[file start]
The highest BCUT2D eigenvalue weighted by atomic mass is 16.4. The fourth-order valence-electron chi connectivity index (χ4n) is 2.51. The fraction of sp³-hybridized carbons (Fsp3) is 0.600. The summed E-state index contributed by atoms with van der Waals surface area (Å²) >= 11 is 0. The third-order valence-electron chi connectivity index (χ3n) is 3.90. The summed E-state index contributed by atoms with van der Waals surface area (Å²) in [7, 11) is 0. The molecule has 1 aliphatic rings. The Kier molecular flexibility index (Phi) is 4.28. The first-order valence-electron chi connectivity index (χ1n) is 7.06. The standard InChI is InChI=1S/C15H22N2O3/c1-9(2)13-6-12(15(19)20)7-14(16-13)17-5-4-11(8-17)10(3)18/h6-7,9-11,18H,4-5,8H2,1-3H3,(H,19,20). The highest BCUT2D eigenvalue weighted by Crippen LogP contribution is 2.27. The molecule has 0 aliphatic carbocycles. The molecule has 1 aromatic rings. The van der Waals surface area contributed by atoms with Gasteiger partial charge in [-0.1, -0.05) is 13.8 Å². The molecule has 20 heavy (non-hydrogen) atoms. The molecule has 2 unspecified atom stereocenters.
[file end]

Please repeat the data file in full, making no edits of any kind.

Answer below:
The highest BCUT2D eigenvalue weighted by atomic mass is 16.4. The fourth-order valence-electron chi connectivity index (χ4n) is 2.51. The fraction of sp³-hybridized carbons (Fsp3) is 0.600. The summed E-state index contributed by atoms with van der Waals surface area (Å²) >= 11 is 0. The third-order valence-electron chi connectivity index (χ3n) is 3.90. The summed E-state index contributed by atoms with van der Waals surface area (Å²) in [7, 11) is 0. The molecule has 1 aliphatic rings. The Kier molecular flexibility index (Phi) is 4.28. The first-order valence-electron chi connectivity index (χ1n) is 7.06. The standard InChI is InChI=1S/C15H22N2O3/c1-9(2)13-6-12(15(19)20)7-14(16-13)17-5-4-11(8-17)10(3)18/h6-7,9-11,18H,4-5,8H2,1-3H3,(H,19,20). The highest BCUT2D eigenvalue weighted by Crippen LogP contribution is 2.27. The molecule has 0 aliphatic carbocycles. The molecule has 1 aromatic rings. The van der Waals surface area contributed by atoms with Gasteiger partial charge in [-0.1, -0.05) is 13.8 Å². The molecule has 20 heavy (non-hydrogen) atoms. The molecule has 2 unspecified atom stereocenters.